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“Safety nets needed” to curb food price volatility

By Sarah Hills , 17-Jun-2011
Last updated the 20-Jun-2011 at 15:01 GMT

Changes to the food production chain are needed in order to manage constantly growing price volatility and ensure the existence of safety nets, according to a new report.

That is one of four major recommendations to tackle a global food crisis, put forward in the study by the Barilla Center for Food & Nutrition (BCFN) called “Food Security: Challenges and Outlook”.

Price volatility is constantly growing. Therefore the study said it is necessary to evaluate and select the best practices at every level “in order to create stocks of food and of raw materials, defining the costs, the timing and the role of an overall global “insurance” system”.

In addition, it said that a new regulatory framework was needed for the food commodity market. This would “enhance the not merely economic value of these traded commodities and coordinate trade policies at the international level, promoting access to the markets and the qualitative growth of products coming from developing countries”.

It gave the example of including active forms of supervision by an independent authority or by imposing position limits to ensure that the money invested did not constitute operations of an excessively speculative nature.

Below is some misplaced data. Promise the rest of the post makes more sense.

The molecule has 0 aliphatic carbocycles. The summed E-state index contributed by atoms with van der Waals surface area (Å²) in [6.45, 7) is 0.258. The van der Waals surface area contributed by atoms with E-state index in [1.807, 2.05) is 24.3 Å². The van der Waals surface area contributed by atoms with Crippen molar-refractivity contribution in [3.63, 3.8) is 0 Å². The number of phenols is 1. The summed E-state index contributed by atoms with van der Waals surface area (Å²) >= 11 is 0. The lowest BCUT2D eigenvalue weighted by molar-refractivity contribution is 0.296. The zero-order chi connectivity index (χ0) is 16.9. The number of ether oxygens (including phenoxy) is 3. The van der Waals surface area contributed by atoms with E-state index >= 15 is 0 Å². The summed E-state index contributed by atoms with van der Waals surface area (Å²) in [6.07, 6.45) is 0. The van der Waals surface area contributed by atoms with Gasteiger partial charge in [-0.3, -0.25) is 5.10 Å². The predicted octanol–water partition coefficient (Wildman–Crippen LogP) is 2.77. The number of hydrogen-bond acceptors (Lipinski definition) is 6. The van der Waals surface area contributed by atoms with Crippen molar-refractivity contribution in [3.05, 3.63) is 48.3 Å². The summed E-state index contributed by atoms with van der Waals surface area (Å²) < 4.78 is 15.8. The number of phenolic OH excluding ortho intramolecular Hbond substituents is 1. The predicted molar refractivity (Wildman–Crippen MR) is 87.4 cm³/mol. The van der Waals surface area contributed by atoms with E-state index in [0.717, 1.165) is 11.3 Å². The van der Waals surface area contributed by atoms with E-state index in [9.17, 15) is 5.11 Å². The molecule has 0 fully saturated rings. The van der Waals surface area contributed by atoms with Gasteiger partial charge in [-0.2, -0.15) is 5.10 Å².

Another key recommendation was to manage dietary habits.

The report said that actions and guidelines were needed to govern lifestyles that encourage highly imbalanced dietary habits, driven by increasing consumption of animal-derived products and the “westernization” of consumption models among growing segments of the population.

It also suggested strengthening global governance mechanisms, stating that the whole food production system would have to be redesigned and regulated in view of greater accessibility, sustainability and nutritional quality.

Lastly it called for the promotion of economic development and increased agricultural productivity, stating that it was necessary to identify and implement sustainable development approaches, transferring scientific knowledge and best agricultural practices.

The study adds weight to those calling for firmer policy surrounding food commodity markets in order to tackle price volatility, as well as strengthening food security and enhancing food production and supply - issues on the agenda at the up-coming G20.

Commenting on the economic and geopolitical aspects of food security, Mario Monti, economist and member of the advisory board of the BCFN, said: “Recent years have been marked by a sequence of crises worldwide: a global financial crisis and serious economic downturn, and social and political crises in a number of countries that rightly received the attention of the international community.

“However the food crisis, even as a less visible emergency, also drives social unrest, inequality and global conflicts. The BCFN believes that governments and policy makers globally need to keep food high the agenda as one of the most pressing challenges that the world is facing.”